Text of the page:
Jim Monaghan: Why the response to Ellie Harrison's #GlasgowEffect is dangerous for the arts

Poet and arts coordinator at Govanhill Baths Jim Monaghan says the outrage on social media at Ellie Harrison's #GlasgowEffect art project could have unintended consequences

LAST YEAR, like many other artists of the left, I attended events to celebrate the 50th anniversary of Jenny Lee's White Paper, 'A policy for the arts - first steps' - to date the only white paper ever published about the arts.

A year later, the Scottish socialist politician launched an education white paper that led to the foundation of the Open University. The principle of free access to education is under attack and most here in Scotland disagree with it.

Yet, Lee's principles of placing art at the heart of communities and societies, of access to participation and enjoyment for all, are, going by the social media reaction, not to so popular here in Scotland.

As to the merits of the project, or any art that might result from it, I don't really have an opinion, and that is sort of the point. All art is subjective, and measuring the results of art isn't always possible.

The futurists used to use a slogan "Fiat ars - pereat mundus" ("Let art be created, though the world perish"). It's perhaps ironic to think that an artist who is proposing to step away from the advances in technology - the cars, trains and planes that the futurists revered, is now the one defending this concept.

Ellie Harrison plans to limit her work to the confines of her home city for a whole calendar year. She would normally work across the country and beyond, her 'day job' is in Dundee. She has received Creative Scotland funding to carry out the year-long research into whether it's sustainable (career-wise) for artists to immerse themselves in one community and still practice.

As to the merits of the project, or any art that might result from it, I don't really have an opinion, and that is sort of the point. All art is subjective, and measuring the results of art isn't always possible.

We can all tick boxes that said X amount of people attended, or produce evaluation sheets stating that people "enjoyed it" and "got something" from it. But we can't measure the after effects, the line in a song that inspired a thought, a thought that became a process, a process that led to an action that made a difference, either personally, artistically or politically.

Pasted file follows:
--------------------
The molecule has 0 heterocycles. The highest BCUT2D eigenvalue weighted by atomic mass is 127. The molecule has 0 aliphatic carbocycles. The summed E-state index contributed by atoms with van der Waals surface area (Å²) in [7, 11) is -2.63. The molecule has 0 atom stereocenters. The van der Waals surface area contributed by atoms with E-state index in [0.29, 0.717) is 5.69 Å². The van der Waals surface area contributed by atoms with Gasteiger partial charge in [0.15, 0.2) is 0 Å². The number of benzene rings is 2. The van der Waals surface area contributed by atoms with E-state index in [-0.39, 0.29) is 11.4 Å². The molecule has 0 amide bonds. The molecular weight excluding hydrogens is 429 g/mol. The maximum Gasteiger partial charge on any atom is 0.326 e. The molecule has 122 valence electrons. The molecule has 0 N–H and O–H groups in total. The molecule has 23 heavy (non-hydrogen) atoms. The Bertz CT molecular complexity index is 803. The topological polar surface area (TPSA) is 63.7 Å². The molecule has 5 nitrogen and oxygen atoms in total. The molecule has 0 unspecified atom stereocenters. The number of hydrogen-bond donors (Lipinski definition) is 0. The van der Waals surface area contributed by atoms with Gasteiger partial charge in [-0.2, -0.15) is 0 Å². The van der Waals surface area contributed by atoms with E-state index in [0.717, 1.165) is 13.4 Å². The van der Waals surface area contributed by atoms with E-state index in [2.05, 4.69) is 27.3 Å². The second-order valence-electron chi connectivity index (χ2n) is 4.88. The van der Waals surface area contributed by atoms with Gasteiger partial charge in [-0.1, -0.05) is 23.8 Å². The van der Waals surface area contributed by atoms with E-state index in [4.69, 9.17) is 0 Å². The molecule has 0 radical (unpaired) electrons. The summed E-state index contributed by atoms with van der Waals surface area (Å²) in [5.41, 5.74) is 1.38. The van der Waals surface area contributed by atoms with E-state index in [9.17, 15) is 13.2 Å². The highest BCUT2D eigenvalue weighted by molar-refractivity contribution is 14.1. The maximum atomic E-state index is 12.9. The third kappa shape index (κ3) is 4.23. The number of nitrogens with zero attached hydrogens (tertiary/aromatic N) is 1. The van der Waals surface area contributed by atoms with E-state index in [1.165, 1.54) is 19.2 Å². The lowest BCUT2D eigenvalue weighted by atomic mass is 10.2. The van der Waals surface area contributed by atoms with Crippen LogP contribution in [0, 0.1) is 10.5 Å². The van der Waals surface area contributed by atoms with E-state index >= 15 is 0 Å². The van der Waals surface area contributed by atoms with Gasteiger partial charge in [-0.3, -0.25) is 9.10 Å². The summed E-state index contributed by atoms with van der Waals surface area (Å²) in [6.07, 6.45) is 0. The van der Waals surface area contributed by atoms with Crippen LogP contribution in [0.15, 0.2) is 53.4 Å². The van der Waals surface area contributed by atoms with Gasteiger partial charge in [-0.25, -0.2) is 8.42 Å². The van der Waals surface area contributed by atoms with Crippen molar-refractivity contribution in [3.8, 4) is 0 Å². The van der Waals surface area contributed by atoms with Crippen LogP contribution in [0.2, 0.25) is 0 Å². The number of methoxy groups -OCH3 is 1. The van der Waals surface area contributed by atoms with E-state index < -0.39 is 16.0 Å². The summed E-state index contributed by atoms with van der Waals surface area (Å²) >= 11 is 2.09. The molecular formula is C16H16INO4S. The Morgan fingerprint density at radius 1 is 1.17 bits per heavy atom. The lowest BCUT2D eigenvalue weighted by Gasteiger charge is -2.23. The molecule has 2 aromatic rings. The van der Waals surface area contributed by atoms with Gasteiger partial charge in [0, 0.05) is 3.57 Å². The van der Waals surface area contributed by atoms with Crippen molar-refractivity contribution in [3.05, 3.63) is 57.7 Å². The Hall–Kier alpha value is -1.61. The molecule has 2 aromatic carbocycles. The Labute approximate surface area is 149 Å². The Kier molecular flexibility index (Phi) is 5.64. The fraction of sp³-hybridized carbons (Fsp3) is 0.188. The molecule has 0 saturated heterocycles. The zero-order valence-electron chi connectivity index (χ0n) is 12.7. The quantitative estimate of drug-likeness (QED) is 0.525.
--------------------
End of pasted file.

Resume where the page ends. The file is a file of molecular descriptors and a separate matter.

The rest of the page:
Sadly, much of the response has been reactionary, and an argument has emerged that accepts the austerity myth, that during 'hard times' arts funding should go to foodbanks.

Much of the reaction to Ellie's project has been, like my own, a certain horror at the use of the 'Glasgow Effect' term and the image of chips. Criticism of her art, or her proposal, is as valid as the art itself. But, sadly, much of the response has been reactionary, and an argument has emerged that accepts the austerity myth that during 'hard times' arts funding should go to foodbanks.

Worse still, another old argument has come to the fore during this debate, one that says that art is for the middle classes. You see, stripping the arts of funding doesn't affect those with trust funds, high incomes, rich parents or a fat pension.

It's those who can't afford to participate that we need support, they are the ones who will lose out. Funding for the arts is patchy at best, sometimes poorly focussed and often benefits the privileged most.

But Creative Scotland's Open Fund is one of the shining lights in the mist. It allows individual artists to take on things that work commitments or income prohibit them from doing. It could be a few hundred pounds to fund a research trip, or fully funding large exhibitions, but either way it mostly allows artists, communities and arts organisations to launch projects that they could not otherwise have taken on.

Some of these will seem, to some, a waste of money, others will inspire hundreds. But it's not the concept of arts funding that is the problem. Is it true that art school graduates are from the middle classes? If yes, then perhaps we should ask whether that is true throughout society.

Without public funding, arts are left to the market. If you are skint you need your art to be popular so that you can pay the rent, only the rich can afford to be subversive or make 'art for arts sake'.

If the children of middle class parents are also more likely to graduate in general, if they are more likely to be in work, or own a home, then it's the class system and society that's the problem, not any individual artist.

Without public funding, arts are left to the market. If you are skint you need your art to be popular so that you can pay the rent, only the rich can afford to be subversive or make 'art for arts sake'.

If we turn on public funding of the arts then we might end up with "all the power in the hands of the people rich enough to buy it".

That, by the way, is a line from a Clash song, written by one of my favourite artists, Joe Strummer, who is as middle class as it gets: a boarding-school boy who's dad was a British diplomat. See?

Picture courtesy of Tumblr